Saeed got some bad news upon our return to our guesthouse, and was beckoned back to Islamabad due to a family emergency. Vertical Explorers (VE) had send us another tour guide in his stead, Zia Ali, but we didn’t really have much time to comprehend the sudden change because Saeed was off in a hurry and we were confused if he was going to be able to join us later in the tour or if Zia was our new guide…we were saddened because Saeed had been in contact with us ever since our last trip to Pakistan and had helped us develop every stage of this tour. And we were worried about his family emergency, and prayed that it wasn’t too serious. As it turned out, we didn’t end up seeing Saeed again until our last day in Pakistan, and Zia accompanied us throughout the duration of our trip. Poor Zia had just come from a Kashmir domestic tour and had traveled all night to bring Saeed the devastating news of his family (we were out of cellular phone coverage in the valleys). Needless to say, Zia was exhausted after all his non-stop travel, but we were glad that VE had handled the situation as professionally as they possibly could.
Over dinner at Ingineer Khan’s, we met and befriended a crazy 21 year old Scotsman named Craig, who had traveled around the world several times. We were quite impressed at how he had been able to stretch his budget so carefully and he wowed us with tales of his adventures in China, Vietnam, and India. Craig caught wind that we were headed to the Shandur Festival tomorrow and asked if he could hitchhike a ride with us. We agreed and set an early morning departure as we had a long drive ahead of us from Rumbur to Shandur via Chitral.
7 July: Even the best laid plans sometimes go to the wayside. We had coordinated with Zia for a 0530 breakfast, 0600 departure but not a creature was stirring at 0530. At 0630 Zia apologized for oversleeping but we wondered if he had told Ingineer of our plans for an early morning breakfast? In any case, we ate some yummy paratha (thick, layered bread), topped with marmalade and butter, and downed it with a couple cups of chai. Delicious! After thanking Ingineer Khan and his wife for their hospitality, we picked up Craig (our Scottish hitchhiker), loaded up the jeep, and head off towards Shandur. First, we had a brief stop in Chitral to visit the Chitral Fort. Lonely Planet states “the mehtars’ palace-fortress is still occupied by descendants of the royal family…the most interesting side faces the river”. We didn’t have any problems sneaking a peak of the inside grounds of the fort, and afterwards, paid a brief visit to the adjacent Shahi Masjid (Grand Mosque).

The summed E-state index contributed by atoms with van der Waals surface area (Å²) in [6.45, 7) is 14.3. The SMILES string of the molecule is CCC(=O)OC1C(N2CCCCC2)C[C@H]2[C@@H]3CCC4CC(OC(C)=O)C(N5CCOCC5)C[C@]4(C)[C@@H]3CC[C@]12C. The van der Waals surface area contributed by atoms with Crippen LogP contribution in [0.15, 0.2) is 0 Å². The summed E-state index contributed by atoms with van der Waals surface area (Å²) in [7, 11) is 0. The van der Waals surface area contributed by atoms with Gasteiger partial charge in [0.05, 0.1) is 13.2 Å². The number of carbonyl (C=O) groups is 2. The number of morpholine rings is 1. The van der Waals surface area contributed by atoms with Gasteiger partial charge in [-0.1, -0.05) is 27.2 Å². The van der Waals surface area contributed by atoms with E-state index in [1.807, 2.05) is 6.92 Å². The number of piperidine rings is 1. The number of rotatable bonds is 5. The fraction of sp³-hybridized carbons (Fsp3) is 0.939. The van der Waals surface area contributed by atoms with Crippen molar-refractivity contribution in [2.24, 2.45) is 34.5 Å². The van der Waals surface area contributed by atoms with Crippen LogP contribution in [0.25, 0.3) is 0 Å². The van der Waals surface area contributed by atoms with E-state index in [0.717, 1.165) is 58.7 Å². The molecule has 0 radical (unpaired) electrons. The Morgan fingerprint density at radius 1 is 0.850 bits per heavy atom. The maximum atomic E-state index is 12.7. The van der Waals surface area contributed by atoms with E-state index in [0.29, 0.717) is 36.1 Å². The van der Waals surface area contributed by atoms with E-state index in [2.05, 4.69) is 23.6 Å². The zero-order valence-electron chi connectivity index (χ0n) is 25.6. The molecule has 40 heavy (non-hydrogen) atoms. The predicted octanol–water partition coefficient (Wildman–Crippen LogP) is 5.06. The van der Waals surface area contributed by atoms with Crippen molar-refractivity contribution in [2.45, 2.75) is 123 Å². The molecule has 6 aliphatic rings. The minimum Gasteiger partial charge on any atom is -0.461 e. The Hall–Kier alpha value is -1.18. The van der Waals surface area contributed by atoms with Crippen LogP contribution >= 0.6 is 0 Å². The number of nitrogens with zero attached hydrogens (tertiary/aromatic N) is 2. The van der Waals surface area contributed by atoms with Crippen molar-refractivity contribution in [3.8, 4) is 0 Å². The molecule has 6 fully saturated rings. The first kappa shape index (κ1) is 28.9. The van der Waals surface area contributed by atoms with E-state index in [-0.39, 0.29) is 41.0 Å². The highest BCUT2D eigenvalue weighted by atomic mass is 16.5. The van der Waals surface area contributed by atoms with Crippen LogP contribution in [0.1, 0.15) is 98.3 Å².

(7 – 26 July spend visiting other sections of Pakistan.)
27 July 2008: Jan had already warned us we had another long day ahead of us today. The drive from Besham to Islamabad would take the majority of the day, and we were going to try to squeeze in a visit to Murree, a series of colonial hill stations developed by the British as a summer retreat from the heat of Islamabad. Besham marked the end of the KKH, but the route we took back towards Islamabad was equally as fascinating. Goat and sheep markets sprung up in some towns, colorful fruit markets caught our attention, and we quickly noticed the temperature rising as we headed south. Just before lunch, we stopped at Abbottabad for some delicious fresh mango and banana juice…what a nice treat!